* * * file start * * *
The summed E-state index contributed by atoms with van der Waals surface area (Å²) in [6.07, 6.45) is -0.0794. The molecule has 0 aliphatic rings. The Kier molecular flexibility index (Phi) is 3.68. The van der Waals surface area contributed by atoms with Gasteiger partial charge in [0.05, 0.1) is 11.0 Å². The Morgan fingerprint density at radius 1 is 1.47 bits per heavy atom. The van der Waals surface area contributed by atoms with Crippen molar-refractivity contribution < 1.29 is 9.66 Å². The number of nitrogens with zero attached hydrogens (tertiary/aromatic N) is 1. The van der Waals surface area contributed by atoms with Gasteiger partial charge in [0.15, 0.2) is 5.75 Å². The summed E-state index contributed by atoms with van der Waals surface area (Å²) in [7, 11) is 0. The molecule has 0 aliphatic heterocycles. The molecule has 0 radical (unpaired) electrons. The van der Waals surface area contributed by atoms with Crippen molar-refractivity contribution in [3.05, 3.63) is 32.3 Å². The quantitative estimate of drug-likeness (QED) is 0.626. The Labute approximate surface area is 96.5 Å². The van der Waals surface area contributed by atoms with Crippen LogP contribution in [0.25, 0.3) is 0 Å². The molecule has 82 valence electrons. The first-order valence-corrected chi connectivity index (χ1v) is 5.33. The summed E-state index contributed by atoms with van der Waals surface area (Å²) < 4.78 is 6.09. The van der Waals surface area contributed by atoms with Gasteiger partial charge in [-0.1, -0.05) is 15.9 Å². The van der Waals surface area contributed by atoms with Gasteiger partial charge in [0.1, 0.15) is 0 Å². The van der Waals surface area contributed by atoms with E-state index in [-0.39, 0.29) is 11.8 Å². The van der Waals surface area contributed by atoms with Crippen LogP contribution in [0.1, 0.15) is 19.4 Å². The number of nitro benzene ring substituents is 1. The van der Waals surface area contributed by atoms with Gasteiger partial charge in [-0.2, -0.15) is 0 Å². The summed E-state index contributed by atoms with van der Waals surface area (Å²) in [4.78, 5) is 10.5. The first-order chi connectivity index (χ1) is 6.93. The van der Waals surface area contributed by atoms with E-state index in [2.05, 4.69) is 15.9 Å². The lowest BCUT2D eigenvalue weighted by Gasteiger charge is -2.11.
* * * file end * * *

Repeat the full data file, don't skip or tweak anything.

The summed E-state index contributed by atoms with van der Waals surface area (Å²) in [6.07, 6.45) is -0.0794. The molecule has 0 aliphatic rings. The Kier molecular flexibility index (Phi) is 3.68. The van der Waals surface area contributed by atoms with Gasteiger partial charge in [0.05, 0.1) is 11.0 Å². The Morgan fingerprint density at radius 1 is 1.47 bits per heavy atom. The van der Waals surface area contributed by atoms with Crippen molar-refractivity contribution < 1.29 is 9.66 Å². The number of nitrogens with zero attached hydrogens (tertiary/aromatic N) is 1. The van der Waals surface area contributed by atoms with Gasteiger partial charge in [0.15, 0.2) is 5.75 Å². The summed E-state index contributed by atoms with van der Waals surface area (Å²) in [7, 11) is 0. The molecule has 0 aliphatic heterocycles. The molecule has 0 radical (unpaired) electrons. The van der Waals surface area contributed by atoms with Crippen molar-refractivity contribution in [3.05, 3.63) is 32.3 Å². The quantitative estimate of drug-likeness (QED) is 0.626. The Labute approximate surface area is 96.5 Å². The van der Waals surface area contributed by atoms with Crippen LogP contribution in [0.25, 0.3) is 0 Å². The molecule has 82 valence electrons. The first-order valence-corrected chi connectivity index (χ1v) is 5.33. The summed E-state index contributed by atoms with van der Waals surface area (Å²) < 4.78 is 6.09. The van der Waals surface area contributed by atoms with Gasteiger partial charge in [-0.1, -0.05) is 15.9 Å². The van der Waals surface area contributed by atoms with Gasteiger partial charge in [0.1, 0.15) is 0 Å². The van der Waals surface area contributed by atoms with E-state index in [-0.39, 0.29) is 11.8 Å². The van der Waals surface area contributed by atoms with Crippen LogP contribution in [0.1, 0.15) is 19.4 Å². The number of nitro benzene ring substituents is 1. The van der Waals surface area contributed by atoms with Gasteiger partial charge in [-0.2, -0.15) is 0 Å². The summed E-state index contributed by atoms with van der Waals surface area (Å²) in [4.78, 5) is 10.5. The first-order chi connectivity index (χ1) is 6.93. The van der Waals surface area contributed by atoms with E-state index in [2.05, 4.69) is 15.9 Å². The lowest BCUT2D eigenvalue weighted by Gasteiger charge is -2.11.